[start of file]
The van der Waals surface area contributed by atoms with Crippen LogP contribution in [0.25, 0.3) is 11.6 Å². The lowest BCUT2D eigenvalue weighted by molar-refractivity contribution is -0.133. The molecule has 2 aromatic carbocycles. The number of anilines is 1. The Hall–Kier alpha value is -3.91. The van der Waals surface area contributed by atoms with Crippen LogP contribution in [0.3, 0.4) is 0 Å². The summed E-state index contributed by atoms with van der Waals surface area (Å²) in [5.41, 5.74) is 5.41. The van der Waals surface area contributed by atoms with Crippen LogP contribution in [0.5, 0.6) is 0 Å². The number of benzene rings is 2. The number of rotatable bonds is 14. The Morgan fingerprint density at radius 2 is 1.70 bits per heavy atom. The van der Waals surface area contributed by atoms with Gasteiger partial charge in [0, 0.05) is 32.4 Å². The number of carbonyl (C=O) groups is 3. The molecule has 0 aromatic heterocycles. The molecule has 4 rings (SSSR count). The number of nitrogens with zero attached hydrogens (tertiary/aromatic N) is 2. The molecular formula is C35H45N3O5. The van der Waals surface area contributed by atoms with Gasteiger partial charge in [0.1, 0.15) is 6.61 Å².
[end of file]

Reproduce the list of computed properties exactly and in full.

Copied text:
The van der Waals surface area contributed by atoms with Crippen LogP contribution in [0.25, 0.3) is 11.6 Å². The lowest BCUT2D eigenvalue weighted by molar-refractivity contribution is -0.133. The molecule has 2 aromatic carbocycles. The number of anilines is 1. The Hall–Kier alpha value is -3.91. The van der Waals surface area contributed by atoms with Crippen LogP contribution in [0.3, 0.4) is 0 Å². The summed E-state index contributed by atoms with van der Waals surface area (Å²) in [5.41, 5.74) is 5.41. The van der Waals surface area contributed by atoms with Crippen LogP contribution in [0.5, 0.6) is 0 Å². The number of benzene rings is 2. The number of rotatable bonds is 14. The Morgan fingerprint density at radius 2 is 1.70 bits per heavy atom. The van der Waals surface area contributed by atoms with Gasteiger partial charge in [0, 0.05) is 32.4 Å². The number of carbonyl (C=O) groups is 3. The molecule has 0 aromatic heterocycles. The molecule has 4 rings (SSSR count). The number of nitrogens with zero attached hydrogens (tertiary/aromatic N) is 2. The molecular formula is C35H45N3O5. The van der Waals surface area contributed by atoms with Gasteiger partial charge in [0.1, 0.15) is 6.61 Å².